As part of its long-term environmental vision, P&G has announced that its manufacturing facility in Auburn, Maine, is the company's ninth global site to achieve zero-waste-to-landfill status to date. However, P&G's move towards becoming a zero-waste company is unlikely to resonate among consumers, given the equally ambitious environmental targets frequently set by rival FMCG companies.
Procter & Gamble (P&G) recently announced that its feminine care facility in Auburn, Maine has installed the appropriate processes that will enable the site to reuse 100% of its waste. Although this marks the company's first North American site to achieve zero-waste status, P&G has already developed a similar environmental distinction across eight other global manufacturing facilities in Belgium, the UK, Hungary, and Italy, which cover sectors such as fabric and homecare as well as beauty and grooming.
In order to achieve zero-waste status at the Auburn site, P&G's Global Asset Recovery Purchases (GARP) team was responsible for connecting the facility with an external partner that could turn its non-recyclable waste into useful power. With an external solutions provider now working alongside P&G's GARP team, the Maine plant will not only be able to recycle 60% of its waste, but it will also be able to convert the remainder to energy through incineration. The electricity generated will then be used to power the incineration facility, with any excess power being sold back to the local power company.
The benefits of this zero-waste initiative are clear, with the latest calculations from the GARP team revealing that the program has already served to divert 10,000 tons of waste from landfill and, over the last year alone, saved P&G millions of dollars in cost recovery. Ultimately, P&G's latest zero-waste milestone in Auburn will help to further improve both the company's environmental credentials and its cost savings.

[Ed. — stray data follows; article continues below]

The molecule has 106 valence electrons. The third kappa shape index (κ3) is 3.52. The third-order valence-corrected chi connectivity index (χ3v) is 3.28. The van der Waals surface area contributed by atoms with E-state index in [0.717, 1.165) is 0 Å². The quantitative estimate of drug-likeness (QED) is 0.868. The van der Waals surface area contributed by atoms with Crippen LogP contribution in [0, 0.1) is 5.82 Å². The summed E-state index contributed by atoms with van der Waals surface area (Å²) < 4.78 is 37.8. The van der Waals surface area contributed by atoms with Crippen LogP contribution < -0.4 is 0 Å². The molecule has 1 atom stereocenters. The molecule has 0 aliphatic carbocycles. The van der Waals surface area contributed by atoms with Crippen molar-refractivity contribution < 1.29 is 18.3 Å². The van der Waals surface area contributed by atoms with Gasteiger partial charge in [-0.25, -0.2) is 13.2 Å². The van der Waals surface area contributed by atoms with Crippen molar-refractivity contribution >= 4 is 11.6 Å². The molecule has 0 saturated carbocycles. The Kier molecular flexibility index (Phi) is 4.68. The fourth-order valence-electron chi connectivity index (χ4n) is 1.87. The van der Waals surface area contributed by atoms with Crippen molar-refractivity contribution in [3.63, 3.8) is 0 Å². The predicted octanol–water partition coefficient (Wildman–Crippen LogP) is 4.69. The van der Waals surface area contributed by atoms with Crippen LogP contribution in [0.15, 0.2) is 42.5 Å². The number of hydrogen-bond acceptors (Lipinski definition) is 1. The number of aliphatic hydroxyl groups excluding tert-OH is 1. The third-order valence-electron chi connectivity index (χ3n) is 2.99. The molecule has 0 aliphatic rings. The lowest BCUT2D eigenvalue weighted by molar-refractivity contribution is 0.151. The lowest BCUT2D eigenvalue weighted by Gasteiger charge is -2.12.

The achievement of a ninth site to reach zero-waste-to-landfill status highlights the ongoing efforts made by P&G to realize its more long-term sustainability goals and visions. These broader objectives include having zero manufacturing waste sent to landfills globally, and a target of less than 0.5% of disposed manufacturing waste by 2020.
Although P&G's latest announcement has been commended by environmental groups, such moves towards corporate sustainability are swiftly becoming a necessary feature on most fast-moving consumer goods (FMCG) company agendas. With P&G's latest attempts to reduce its global footprint following Unilever's announcement last month that it would be halving its environmental impact by 2020, it is becoming increasingly clear that green initiatives are no longer enough to distinguish multinational corporations and thereby influence consumer shopping behaviors.